Here’s your guide:
Reference checking is one of the most important stages in the recruitment process – but most employers either skip this step, or don’t do it properly. The thought of checking job applicants’ references makes many employers shudder. Not only is it hard to get hold of the right person, but what are you meant to say? You’re so busy; it’s far easier to just skip this step, right?
Consequently, many employers don’t do any reference checking at all – or they don’t do it properly. And that’s a big mistake …
Why is reference checking so important?
Reference checking is your opportunity to confirm that an applicant is capable of doing the role they’ve applied for, and to suss out their track record and success.
Many employers take the applicant at their word – but what they’ve told you may well be inflated nonsense!
Turning a blind eye is so much easier when your business is an employee down, and you need that vacancy filled right away. But if you don’t take the time to reference check, you risk employing a dud – and you could be re-recruiting for the very same role in just a few weeks or months. So it’s definitely worth taking this step – and doing it well.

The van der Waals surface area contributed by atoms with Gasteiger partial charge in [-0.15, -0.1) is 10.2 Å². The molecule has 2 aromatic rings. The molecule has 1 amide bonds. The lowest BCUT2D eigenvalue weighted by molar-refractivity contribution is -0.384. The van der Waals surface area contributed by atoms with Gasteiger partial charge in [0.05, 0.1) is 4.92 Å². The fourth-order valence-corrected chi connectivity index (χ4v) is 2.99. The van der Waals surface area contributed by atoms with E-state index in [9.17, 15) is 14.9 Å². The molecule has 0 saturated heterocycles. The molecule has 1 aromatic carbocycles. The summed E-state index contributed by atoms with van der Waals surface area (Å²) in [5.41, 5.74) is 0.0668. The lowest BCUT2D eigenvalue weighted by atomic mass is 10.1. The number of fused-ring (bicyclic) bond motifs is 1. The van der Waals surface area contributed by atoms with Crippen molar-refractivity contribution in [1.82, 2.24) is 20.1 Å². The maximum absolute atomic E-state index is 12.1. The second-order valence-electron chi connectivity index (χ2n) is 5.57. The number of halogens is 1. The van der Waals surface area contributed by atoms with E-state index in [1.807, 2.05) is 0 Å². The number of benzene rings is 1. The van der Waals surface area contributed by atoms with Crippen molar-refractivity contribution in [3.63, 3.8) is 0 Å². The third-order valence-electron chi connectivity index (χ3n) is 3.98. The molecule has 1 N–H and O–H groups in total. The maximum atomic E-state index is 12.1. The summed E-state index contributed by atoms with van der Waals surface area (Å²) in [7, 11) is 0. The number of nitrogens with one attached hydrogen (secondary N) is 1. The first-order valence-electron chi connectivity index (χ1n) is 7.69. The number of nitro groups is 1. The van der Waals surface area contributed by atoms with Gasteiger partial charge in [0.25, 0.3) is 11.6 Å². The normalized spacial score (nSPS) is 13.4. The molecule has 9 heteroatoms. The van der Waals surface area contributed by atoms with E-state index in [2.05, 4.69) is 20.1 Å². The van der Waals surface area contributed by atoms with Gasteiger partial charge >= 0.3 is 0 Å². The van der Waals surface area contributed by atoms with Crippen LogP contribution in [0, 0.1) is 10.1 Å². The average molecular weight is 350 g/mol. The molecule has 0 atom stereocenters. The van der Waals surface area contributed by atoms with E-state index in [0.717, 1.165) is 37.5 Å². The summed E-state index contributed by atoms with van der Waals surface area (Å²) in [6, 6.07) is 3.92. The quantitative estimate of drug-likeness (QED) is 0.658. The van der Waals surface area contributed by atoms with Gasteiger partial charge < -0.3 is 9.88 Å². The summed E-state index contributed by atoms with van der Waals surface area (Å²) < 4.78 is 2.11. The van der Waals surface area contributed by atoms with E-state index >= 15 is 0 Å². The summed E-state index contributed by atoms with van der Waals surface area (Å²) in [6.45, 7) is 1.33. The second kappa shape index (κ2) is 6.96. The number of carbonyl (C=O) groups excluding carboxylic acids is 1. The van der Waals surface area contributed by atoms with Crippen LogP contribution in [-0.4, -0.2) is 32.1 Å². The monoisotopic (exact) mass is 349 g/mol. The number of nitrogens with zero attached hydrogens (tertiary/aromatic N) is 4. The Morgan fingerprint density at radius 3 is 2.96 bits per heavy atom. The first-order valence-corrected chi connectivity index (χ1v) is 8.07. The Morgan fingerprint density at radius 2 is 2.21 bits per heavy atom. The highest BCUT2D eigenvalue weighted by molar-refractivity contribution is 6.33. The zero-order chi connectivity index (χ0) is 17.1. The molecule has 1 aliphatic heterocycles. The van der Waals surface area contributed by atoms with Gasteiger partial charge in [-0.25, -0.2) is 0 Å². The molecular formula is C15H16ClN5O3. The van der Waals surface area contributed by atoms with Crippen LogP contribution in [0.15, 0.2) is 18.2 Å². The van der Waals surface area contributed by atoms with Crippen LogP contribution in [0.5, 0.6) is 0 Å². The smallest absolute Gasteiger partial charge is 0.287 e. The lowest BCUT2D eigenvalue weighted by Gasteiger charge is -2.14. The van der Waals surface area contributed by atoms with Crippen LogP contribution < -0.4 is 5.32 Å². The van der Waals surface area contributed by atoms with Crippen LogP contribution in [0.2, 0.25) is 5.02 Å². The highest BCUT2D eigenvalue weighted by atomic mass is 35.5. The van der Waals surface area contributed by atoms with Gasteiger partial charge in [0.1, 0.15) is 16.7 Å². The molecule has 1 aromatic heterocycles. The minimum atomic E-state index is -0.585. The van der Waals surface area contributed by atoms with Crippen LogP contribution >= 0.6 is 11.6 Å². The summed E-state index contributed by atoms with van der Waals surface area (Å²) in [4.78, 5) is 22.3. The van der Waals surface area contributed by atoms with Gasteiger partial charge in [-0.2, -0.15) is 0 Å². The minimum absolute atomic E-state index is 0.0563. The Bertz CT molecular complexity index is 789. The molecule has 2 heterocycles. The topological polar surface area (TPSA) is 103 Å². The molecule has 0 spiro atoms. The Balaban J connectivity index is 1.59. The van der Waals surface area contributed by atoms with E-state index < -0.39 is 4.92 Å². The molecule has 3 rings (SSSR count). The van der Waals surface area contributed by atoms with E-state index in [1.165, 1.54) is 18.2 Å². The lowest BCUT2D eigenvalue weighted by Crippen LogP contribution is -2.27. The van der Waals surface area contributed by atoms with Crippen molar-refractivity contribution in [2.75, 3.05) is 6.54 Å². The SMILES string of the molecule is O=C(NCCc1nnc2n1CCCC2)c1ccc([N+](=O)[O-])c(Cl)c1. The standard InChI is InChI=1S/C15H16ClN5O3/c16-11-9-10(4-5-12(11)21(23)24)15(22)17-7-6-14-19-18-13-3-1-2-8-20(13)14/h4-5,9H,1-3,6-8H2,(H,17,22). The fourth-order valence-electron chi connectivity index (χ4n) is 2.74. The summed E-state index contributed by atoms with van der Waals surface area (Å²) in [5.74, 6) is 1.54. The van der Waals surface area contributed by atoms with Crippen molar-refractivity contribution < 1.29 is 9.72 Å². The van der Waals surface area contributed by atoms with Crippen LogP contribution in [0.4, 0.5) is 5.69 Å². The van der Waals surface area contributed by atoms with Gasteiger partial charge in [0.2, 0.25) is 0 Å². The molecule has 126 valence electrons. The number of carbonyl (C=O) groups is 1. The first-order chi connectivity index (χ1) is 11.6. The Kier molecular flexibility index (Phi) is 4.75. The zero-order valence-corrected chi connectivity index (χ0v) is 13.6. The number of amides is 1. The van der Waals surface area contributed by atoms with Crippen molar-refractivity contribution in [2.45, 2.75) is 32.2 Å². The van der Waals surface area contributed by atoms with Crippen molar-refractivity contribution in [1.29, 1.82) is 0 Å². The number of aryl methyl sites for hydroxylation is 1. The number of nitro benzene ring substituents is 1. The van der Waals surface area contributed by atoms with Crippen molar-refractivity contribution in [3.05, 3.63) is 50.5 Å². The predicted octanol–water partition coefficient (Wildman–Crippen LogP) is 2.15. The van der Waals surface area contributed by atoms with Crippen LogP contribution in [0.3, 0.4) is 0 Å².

The correct approach to reference checking
The hiring manager or business owner should do the reference checking themselves and not delegate the task to a junior. (The only time to delegate this task is when an expert does it for you.)
Always conduct reference checks over the phone: it’s vital that you can hear the referee speak and have the ability to ask probing questions.
You must have permission from the job applicant before approaching a former employer. The best way to do this is to have them sign an authorisation form and declaration form (which is usually on the job application form). You also need to check that what you’re doing is compliant with the Privacy Act.
Legally, you can only speak to the individuals the applicant has named, so you need to make sure that the applicant has given you authorisation to contact their previous supervisor or business owner. Don’t speak to colleagues, friends, or any staff that the applicant managed, as they won’t know the applicant’s core KPIs.